Hello and welcome to a very special Monday edition of the Laptop Sessions! What makes tonight so special, you might ask? Well, for the first time in months, I’m bringing you a cover song music video of a song that has yet to be released.  No worries, though — if you like this song, then you’ll be able to buy it in stores tomorrow. 

The song I’m bringing you tonight is “Who Says,” the first single from the forthcoming 2009 John Mayer studio album Battle Studies.  There’s a little bit of a story behind this one, so here goes…

I first learned about this album when I happened upon Mayer’s video blog established to document the recording sessions.  The first video was a tour of his newly designed and built home recording studio.  Do I even need to describe it?  Believe me, it’s drool-inducing.  Although a couple of the entries were only jams or just a bit weird, I ended up searching YouTube for some of the new songs.  As I expected, most were available as live concert performances that someone videotaped and uploaded.  I listened to a couple, including “Who Says,” and I started to get excited about this release. 

I have a general rule against hearing too much of an album before it comes out.  After all, it’s more than half the fun of buying a new album to be able to get in the car, put it on the CD player, and discover the music for the first time.  Sometimes this is an exciting, expectation-defying journey (a la last week’s Echo & the Bunnymen album The Fountain).  Other times, it can be just as disappointing an experience as one can have (i.e. U2’s No Line on the Horizon deluxe edition CD). 

I should also comment on my recent opinion of Mayer. 

As I wrote in my review of Where the Light Is, I am a big fan of Mayer’s first three releases — the independently released EP Inside Wants Out, his debut Room For Squares, and his follow-up Heavier Things.  And yet, just as he gained “credibility,” I lost interest.  Yes, his third album Continuum offers some interesting guitar parts and melodies, but I resented the idea that he needed to become a blues afficionado in order to be accepted by those outside his stereotypical audience of young girls.  In my mind, this was a step backward in his songwriting.  Did no one notice or appreciate the effort he put into the album design for the first two albums, or the backing vocals in “Your Body is a Wonderland” that echo the chorus lyrics of “My Stupid Mouth”?  There was so much care taken with those releases that the minimalism of his last release was disappointing.  From the title of Heavier Things alone, one could imply that Mayer was interested in tackling more “important issues” and being taken more seriously.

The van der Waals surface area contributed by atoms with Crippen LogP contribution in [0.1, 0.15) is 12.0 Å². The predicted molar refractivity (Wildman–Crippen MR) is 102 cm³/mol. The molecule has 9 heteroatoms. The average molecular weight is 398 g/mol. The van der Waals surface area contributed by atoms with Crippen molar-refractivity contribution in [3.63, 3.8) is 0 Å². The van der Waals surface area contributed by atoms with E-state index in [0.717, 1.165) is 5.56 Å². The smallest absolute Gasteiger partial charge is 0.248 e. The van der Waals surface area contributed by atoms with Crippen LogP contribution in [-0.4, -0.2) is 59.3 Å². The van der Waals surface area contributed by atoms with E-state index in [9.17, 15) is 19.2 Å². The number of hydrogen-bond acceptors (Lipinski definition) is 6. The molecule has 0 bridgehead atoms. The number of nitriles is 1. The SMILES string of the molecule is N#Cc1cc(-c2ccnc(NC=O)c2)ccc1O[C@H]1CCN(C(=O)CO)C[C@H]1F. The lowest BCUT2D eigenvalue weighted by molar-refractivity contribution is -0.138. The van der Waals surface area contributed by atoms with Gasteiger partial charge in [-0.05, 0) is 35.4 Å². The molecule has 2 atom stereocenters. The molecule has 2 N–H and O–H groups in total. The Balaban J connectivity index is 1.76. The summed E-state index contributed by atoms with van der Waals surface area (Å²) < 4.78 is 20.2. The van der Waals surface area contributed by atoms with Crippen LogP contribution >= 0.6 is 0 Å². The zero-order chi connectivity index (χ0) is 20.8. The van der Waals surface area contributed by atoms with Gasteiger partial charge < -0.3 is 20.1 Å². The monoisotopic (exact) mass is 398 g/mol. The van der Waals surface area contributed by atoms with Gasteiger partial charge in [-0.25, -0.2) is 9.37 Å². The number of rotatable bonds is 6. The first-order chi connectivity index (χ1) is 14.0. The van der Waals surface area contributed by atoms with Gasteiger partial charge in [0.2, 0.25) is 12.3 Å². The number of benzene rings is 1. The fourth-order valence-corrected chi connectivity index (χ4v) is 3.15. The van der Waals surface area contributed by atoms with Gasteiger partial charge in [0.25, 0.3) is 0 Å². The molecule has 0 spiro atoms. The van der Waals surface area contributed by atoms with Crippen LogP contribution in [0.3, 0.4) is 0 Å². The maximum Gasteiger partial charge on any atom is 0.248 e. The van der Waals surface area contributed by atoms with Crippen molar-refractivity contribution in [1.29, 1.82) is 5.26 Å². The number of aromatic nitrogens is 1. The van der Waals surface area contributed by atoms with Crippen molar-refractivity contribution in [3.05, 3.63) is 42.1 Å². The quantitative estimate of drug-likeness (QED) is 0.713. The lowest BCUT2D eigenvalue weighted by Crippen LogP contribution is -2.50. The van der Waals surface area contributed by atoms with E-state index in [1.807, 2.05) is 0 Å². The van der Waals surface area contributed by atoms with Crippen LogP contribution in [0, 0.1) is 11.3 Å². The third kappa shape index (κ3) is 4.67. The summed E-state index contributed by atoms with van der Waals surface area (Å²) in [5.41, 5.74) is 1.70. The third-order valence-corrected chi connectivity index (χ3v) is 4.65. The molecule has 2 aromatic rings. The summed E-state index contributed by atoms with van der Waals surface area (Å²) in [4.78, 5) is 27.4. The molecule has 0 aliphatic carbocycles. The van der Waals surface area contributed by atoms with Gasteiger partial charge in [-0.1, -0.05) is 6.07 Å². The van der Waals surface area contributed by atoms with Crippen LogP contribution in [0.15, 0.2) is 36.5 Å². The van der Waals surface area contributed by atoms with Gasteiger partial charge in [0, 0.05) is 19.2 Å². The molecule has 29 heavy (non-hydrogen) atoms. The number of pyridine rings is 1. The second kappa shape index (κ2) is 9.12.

But, even in Heavier Things, he retained his sense of what was important — interpersonal relations, perspective, ambition, etc.  On Continuum, political and social issues apppeared as the subjects for his songs, which always seemed out of place to me. 

Anyone who knows me knows that I have an intense sense of loyalty, sometimes to my own detriment. But I had told myself I wouldn’t buy future Mayer releases to spare myself further disappointment, as I did with Where the Light Is.  That being said, I can’t deny that this single “Who Says” sounds more to me like the John Mayer that I enjoyed listening to on earlier works.  It’s simple, catchy, and tackles the same desires that my favorite John Mayer songs always did — namely, the desire for freedom from personal and social expectations (think: “No Such Thing,” “Not Myself,” “Bigger Than My Body,” and others). I don’t read the reference to marijuana as a literal desire to get high, but rather as a symbol for what society or one’s friends and family members think you shouldn’t do because “it’s not like you.”

So, I’ll give the album a try. 

And you better believe there will be a review forthcoming.

Until then, I hope you enjoy my video tonight.  I’m not sure what came over me, but I made this one a real production.  I tacked on a purposely goofy intro and follow-up documentary that I hope you laugh at — either because it’s funny or because you’re laughing AT me, as long as the result is the same!

And I know that I have other news and ideas on my mind that I wanted to share tonight, but I can’t remember what they are.  So, for now, I hope you enjoy this video and hurry back tomorrow for an all-new Jim Fusco Tuesday, then later this week when I post another music review. 

See you next session!

“Off He Goes” (Pearl Jam Cover)

Originally posted 2009-05-12 06:44:26. Republished by Blog Post Promoter

By Chris Moore:

Hello and welcome to another week and another all-new Monday edition of the Laptop Sessions.  It’s been quite a weekend, and it’s going to be quite a week!